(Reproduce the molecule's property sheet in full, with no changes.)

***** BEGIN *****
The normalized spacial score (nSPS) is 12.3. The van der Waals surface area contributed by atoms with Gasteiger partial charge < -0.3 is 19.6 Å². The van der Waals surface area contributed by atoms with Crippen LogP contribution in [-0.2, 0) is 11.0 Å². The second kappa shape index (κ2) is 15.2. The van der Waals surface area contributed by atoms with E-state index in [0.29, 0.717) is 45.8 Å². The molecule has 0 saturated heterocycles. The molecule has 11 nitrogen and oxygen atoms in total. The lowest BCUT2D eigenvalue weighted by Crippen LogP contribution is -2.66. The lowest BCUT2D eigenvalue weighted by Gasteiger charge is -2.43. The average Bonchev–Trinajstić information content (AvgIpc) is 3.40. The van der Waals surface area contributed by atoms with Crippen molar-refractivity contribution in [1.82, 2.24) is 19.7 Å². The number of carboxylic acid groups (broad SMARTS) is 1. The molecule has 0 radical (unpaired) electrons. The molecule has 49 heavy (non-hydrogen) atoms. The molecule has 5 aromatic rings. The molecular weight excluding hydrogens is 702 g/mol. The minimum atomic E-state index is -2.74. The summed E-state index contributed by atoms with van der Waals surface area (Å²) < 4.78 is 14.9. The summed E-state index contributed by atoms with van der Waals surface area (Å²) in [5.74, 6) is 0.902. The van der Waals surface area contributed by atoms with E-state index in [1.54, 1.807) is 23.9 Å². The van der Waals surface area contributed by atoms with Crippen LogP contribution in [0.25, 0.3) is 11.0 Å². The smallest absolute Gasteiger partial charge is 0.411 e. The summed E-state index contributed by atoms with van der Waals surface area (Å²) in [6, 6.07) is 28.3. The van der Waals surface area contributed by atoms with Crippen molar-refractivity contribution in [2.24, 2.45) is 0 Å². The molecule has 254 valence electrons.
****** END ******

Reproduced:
The normalized spacial score (nSPS) is 12.3. The van der Waals surface area contributed by atoms with Gasteiger partial charge < -0.3 is 19.6 Å². The van der Waals surface area contributed by atoms with Crippen LogP contribution in [-0.2, 0) is 11.0 Å². The second kappa shape index (κ2) is 15.2. The van der Waals surface area contributed by atoms with E-state index in [0.29, 0.717) is 45.8 Å². The molecule has 0 saturated heterocycles. The molecule has 11 nitrogen and oxygen atoms in total. The lowest BCUT2D eigenvalue weighted by Crippen LogP contribution is -2.66. The lowest BCUT2D eigenvalue weighted by Gasteiger charge is -2.43. The average Bonchev–Trinajstić information content (AvgIpc) is 3.40. The van der Waals surface area contributed by atoms with Crippen molar-refractivity contribution in [1.82, 2.24) is 19.7 Å². The number of carboxylic acid groups (broad SMARTS) is 1. The molecule has 0 radical (unpaired) electrons. The molecule has 49 heavy (non-hydrogen) atoms. The molecule has 5 aromatic rings. The molecular weight excluding hydrogens is 702 g/mol. The minimum atomic E-state index is -2.74. The summed E-state index contributed by atoms with van der Waals surface area (Å²) < 4.78 is 14.9. The summed E-state index contributed by atoms with van der Waals surface area (Å²) in [5.74, 6) is 0.902. The van der Waals surface area contributed by atoms with E-state index in [1.54, 1.807) is 23.9 Å². The van der Waals surface area contributed by atoms with Crippen LogP contribution in [0.25, 0.3) is 11.0 Å². The smallest absolute Gasteiger partial charge is 0.411 e. The summed E-state index contributed by atoms with van der Waals surface area (Å²) in [6, 6.07) is 28.3. The van der Waals surface area contributed by atoms with Crippen molar-refractivity contribution in [2.24, 2.45) is 0 Å². The molecule has 254 valence electrons.